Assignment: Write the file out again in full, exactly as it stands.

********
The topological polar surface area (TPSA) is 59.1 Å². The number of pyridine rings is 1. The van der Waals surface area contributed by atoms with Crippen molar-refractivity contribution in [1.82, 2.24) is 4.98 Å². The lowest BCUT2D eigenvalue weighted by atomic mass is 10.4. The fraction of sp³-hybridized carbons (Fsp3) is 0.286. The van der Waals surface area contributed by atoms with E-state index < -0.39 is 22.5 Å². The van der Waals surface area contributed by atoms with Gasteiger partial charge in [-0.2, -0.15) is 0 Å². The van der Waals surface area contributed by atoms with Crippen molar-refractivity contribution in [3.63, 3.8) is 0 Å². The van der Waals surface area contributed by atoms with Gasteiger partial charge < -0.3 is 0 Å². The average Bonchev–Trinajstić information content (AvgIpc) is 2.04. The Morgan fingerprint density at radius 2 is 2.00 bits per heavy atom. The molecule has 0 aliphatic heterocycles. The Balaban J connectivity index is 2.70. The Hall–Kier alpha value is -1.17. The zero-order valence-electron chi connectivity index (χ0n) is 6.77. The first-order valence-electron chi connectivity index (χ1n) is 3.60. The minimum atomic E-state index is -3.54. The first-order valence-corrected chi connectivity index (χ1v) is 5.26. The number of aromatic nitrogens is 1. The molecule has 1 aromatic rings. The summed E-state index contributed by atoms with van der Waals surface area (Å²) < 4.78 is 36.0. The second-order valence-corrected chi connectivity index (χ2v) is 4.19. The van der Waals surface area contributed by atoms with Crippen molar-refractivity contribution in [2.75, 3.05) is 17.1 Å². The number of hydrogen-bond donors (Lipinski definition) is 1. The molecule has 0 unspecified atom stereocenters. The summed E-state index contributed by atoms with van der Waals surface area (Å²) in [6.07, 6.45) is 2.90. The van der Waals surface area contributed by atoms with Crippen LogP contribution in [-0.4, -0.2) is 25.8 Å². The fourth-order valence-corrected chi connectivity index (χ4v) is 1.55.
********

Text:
The topological polar surface area (TPSA) is 59.1 Å². The number of pyridine rings is 1. The van der Waals surface area contributed by atoms with Crippen molar-refractivity contribution in [1.82, 2.24) is 4.98 Å². The lowest BCUT2D eigenvalue weighted by atomic mass is 10.4. The fraction of sp³-hybridized carbons (Fsp3) is 0.286. The van der Waals surface area contributed by atoms with E-state index < -0.39 is 22.5 Å². The van der Waals surface area contributed by atoms with Gasteiger partial charge in [-0.2, -0.15) is 0 Å². The van der Waals surface area contributed by atoms with Crippen molar-refractivity contribution in [3.63, 3.8) is 0 Å². The van der Waals surface area contributed by atoms with Gasteiger partial charge < -0.3 is 0 Å². The average Bonchev–Trinajstić information content (AvgIpc) is 2.04. The Morgan fingerprint density at radius 2 is 2.00 bits per heavy atom. The molecule has 0 aliphatic heterocycles. The Balaban J connectivity index is 2.70. The Hall–Kier alpha value is -1.17. The zero-order valence-electron chi connectivity index (χ0n) is 6.77. The first-order valence-electron chi connectivity index (χ1n) is 3.60. The minimum atomic E-state index is -3.54. The first-order valence-corrected chi connectivity index (χ1v) is 5.26. The number of aromatic nitrogens is 1. The molecule has 1 aromatic rings. The summed E-state index contributed by atoms with van der Waals surface area (Å²) < 4.78 is 36.0. The second-order valence-corrected chi connectivity index (χ2v) is 4.19. The van der Waals surface area contributed by atoms with Crippen molar-refractivity contribution in [2.75, 3.05) is 17.1 Å². The number of hydrogen-bond donors (Lipinski definition) is 1. The molecule has 0 unspecified atom stereocenters. The summed E-state index contributed by atoms with van der Waals surface area (Å²) in [6.07, 6.45) is 2.90. The van der Waals surface area contributed by atoms with Crippen LogP contribution in [-0.4, -0.2) is 25.8 Å². The fourth-order valence-corrected chi connectivity index (χ4v) is 1.55.